Review: Past Lives

Past Lives is the directorial debut feature of Celine Song, and one of the best films of the year. After making its premier at this year’s Sundance Film Festival and garnering positive reviews from critics  it’s now in theaters. Past Lives is a meditative, slow film about first love that has been lost, the immigration experience, and of the nature of relationships. Take the first scene of the film where Nora (Greta Lee) is sitting at the bar alongside her first love, Hae Sung (Yoo Teo), and her husband, Arthur (John Magaro). From a distance, there is an audio overlay of bar patrons trying to analyze their relationship, and hypothesizing where everyone fits into Norah’s world. As the camera gets closer to Nora’s face, she looks directly at the audience, possibly signifying that she has finally heard the conversation that the bar patrons are having about the two men seated next to her. Central to the film’s plot is the relationship between Nora and Hae Sung, a friendship that has turned to romance since childhood. Despite the fact that Nora is now married to Arthur, they keep on finding each other at different moments in their lives. 

The story begins in South Korea, where the ambitious and outgoing Nora, is foiled by the diffident Hae Sung. Song uses their differences as a catalyst for developing their deep friendship. What starts out as a platonic friendship, grows into romantic love as Nora develops feelings. All of this transpires while knowing Nora will be leaving soon with her family to emigrate to Toronto. Nora seems to be excited about going, however, it seems that Hae Song isn’t ready to bid farewell. A few years pass and both characters have different life experiences. For instance, Hae Song continues forth with his life while being in the army and having fleeting romances. Nora is on the other end of the globe in New York, studying theater and writing. By chance Nora finds Hae Song over Facebook and the two reconnect and start a long distance relationship, but at a certain point it becomes overwhelming for Nora, who wants to take a break. She goes to a writer's retreat where she meets Arthur for the first time,  and they develop a relationship. Hae Song, wanting to reconnect with Nora, finally decides to take a trip to New York, where they spend a week exploring the city together, reminiscing on their past lives with each other. While Nora is happily married to Arthur, things complicate when her childhood friend, who she’s had a deep connection with, re-enters her life. This is one of the poignancies of Past Lives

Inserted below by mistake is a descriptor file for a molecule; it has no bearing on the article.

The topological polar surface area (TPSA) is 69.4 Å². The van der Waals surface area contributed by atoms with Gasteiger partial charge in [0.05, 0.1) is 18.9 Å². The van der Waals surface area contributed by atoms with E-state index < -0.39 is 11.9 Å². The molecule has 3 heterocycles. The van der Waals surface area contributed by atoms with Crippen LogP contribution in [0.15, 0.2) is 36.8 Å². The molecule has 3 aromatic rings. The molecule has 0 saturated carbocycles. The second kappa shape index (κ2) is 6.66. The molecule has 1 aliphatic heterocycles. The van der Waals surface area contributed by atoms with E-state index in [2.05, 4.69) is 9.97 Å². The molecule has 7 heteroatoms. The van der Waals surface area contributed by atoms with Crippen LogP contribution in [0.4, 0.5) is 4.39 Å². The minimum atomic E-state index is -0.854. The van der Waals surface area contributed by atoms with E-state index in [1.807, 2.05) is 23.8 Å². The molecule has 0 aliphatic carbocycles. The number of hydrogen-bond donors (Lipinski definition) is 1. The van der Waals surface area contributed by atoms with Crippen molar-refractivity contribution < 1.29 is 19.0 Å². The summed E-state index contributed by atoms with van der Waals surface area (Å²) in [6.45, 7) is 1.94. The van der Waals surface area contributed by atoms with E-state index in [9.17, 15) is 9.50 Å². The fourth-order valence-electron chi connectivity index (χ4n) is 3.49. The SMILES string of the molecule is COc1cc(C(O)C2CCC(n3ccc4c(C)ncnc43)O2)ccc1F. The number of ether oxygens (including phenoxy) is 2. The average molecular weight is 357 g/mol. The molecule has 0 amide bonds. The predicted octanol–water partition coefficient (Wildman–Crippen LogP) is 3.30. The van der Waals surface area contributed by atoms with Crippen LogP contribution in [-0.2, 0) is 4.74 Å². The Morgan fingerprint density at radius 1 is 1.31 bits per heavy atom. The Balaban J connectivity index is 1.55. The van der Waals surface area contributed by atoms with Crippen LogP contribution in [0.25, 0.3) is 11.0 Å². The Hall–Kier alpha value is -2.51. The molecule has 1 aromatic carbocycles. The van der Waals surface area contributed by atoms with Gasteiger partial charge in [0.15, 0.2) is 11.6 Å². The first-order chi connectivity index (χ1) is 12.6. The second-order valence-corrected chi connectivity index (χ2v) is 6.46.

How Song keeps the production tight for an honest and raw performance is also to be noted, and is comparable to performances in Richard Linklater’s Before trilogy; such as when Hae Sung and Arthur meet for the first time. The tension between both of the leads and Arthur was well built up. Where most directors would take this story and heighten the drama to create tension of a woman torn between two men, Song takes a meditative approach on the relationship, shifting the lens more so on the experience of having a first love and the passage of time. I implore you to seek out Past Lives when it arrives at your theater this summer. 

Remi co-host’s  At The Movies, which can be heard every Tuesday morning from 8:00 - 9:00AM. Tune in for discussions about movies, soundtracks, and iconic film scores. At The Movies also covers film festivals that are located in Montreal.